SwarmSketch and collective visualization

swarmsketc-hIn my ongoing learning about visual thinking and visual practices I’m always delighted to be turned on to a new web based visual tool. SwarmSketch made me jump with joy. First, about the site:

Welcome to SwarmSketch: Collective sketching of the collective consciousness.

SwarmSketch is an ongoing online canvas that explores the possibilities of distributed design by the masses. Each week it randomly chooses a popular search term which becomes the sketch subject for the week. In this way, the collective is sketching what the collective thought was important each week. A new sketch begins after one week, or after the previous sketch reaches one thousand lines, whichever comes first.

Each user can contribute a small amount of line per visit, then they are given the opportunity to vote on the opacity of lines submitted by other users. By voting, users moderate the input of other users, judging the quality of each line. The darkness of each line is the average of all its previous votes.

Dream Interpretation

We are currently sketching “Dream Interpretation“, come in and contribute a line.

Alternatively, you may like to browse the previous sketches and view animations of their progression.

SwarmSketch was developed by Peter Edmunds as part of an honours project at the University of Canberra. If you have any comments or suggestions, let me know: info AT swarmsketch DOT com.

What I love about this is that you are limited to contributing just one line of limited length. So it is about the collective set of lines, not YOUR line or my line. It asks us to create together, not show off our drawing skills. It limits destruction by one person. It is a fabulous visual metaphor for many online collaboration issues. Check it out!

6 thoughts on “SwarmSketch and collective visualization”

  1. When I first came across Twitter I couldn’t, for the life of me, figure out what I could use it for. Regardless, there was something about it that intrigued me, even if I couldn’t quite put my finger on it. It took a while, but I’ve been tweeting for over a year now and I have been making business cases for why it would be useful to my stodgy old company.

    Somehow, this seems a bit similar – though I suspect it will have to morph into something a bit more structured before it would be (shall we say) useful. Don’t get me wrong, I like it just the way it is for sketching, but I could foresee something like this, after a period of development, being used as a design tool. Perhaps not for the kind of engineering my company does, but maybe for some areas of urban planning, design of recreational areas, things where lots of input is wanted and allowed while protecting each person’s input from capricious (or malicious) judgment.

    Thoughts off the top of my feverish pate. Thanks for yet another fascinating piece . . . and link (I contributed to “Glass Frog”). It will be more satisfying to me when it provides texture, color, etc.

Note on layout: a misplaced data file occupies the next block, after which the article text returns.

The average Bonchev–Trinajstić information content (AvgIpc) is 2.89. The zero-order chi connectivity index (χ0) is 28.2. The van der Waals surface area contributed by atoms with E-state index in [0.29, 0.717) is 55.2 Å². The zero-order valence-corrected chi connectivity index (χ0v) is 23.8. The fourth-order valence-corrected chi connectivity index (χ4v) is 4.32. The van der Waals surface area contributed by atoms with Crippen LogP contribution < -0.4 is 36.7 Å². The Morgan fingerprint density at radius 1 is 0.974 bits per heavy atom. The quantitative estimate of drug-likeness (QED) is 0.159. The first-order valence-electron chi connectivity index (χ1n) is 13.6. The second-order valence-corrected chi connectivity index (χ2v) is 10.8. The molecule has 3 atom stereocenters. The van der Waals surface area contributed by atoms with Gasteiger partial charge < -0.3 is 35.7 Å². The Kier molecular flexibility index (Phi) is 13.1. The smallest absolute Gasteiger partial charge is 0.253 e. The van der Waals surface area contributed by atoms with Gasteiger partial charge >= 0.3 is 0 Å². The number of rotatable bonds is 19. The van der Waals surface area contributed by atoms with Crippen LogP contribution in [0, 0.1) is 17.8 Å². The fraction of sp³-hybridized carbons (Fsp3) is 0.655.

2. Rick, thanks for chiming in. Your notes were particularly relevant because yesterday I led a 4 hour F2F introduction to the use of graphic facilitation and shared drawing with a group of mediators.

    It is more than design. It is using shared, co-created images to open the conversation. Words sometimes are tricky because we think we know what the other person means. With pictures, we more naturally assume we have different interpretations and experiences of the image and we start with negotiation of meaning. Does that make any sense?

  3. Hi Nancy – Yes it does make a lot of sense. I wasn’t trying to be comprehensive; just throwing out what came off the top of my head. Your suggestion that it can be used to “open the conversation” brings other applications to mind. One, in particular, would be as a form of therapy. As the father of two young girls who are adopted from China – one of whom was nearly three when we brought her into our home and was clearly traumatized – I am always thinking about ways to help her grow and deal with what is mostly pre-verbal trauma. I find myself wondering if there wouldn’t be some sort of efficacy in this kind of a process (which would be available no mater where one’s located, as well as asynchronously) for small groups, etc. Maybe even as a family, perhaps with some professional guidance. Then again, I suppose a family could achieve the same results with paper and crayons. Again, I’m just throwing stuff out so I can respond without doing research and writing a thesis. Hence, the substantial probability I will sound crazy.

    What I’m really getting at, I guess, is that so many of the “social” capabilities opening up because of our connectedness through the Internet, and the genius and creativity of countless people who are developing new services/applications, are also opening up new ways to work together, grow together, and enhance our lives and the lives of others. It seems a bit of a cliche, but I am referring to the emergent quality of what is taking place online. It’s so exciting I’m both energized and paralyzed at the same time.

  4. Oh what a cool idea!
    I used to play a Mr Squiggle type game which was similar (but closed and unlimited) while waiting for our attendees to log into our webinars, but this is like that on steroids, and in an open forum. As a predominantly visual communicator I love things like this, and as a student of networks etc, I find the possibilties and ideas behind it fascinating.

  5. Pingback: Swarm Sketching

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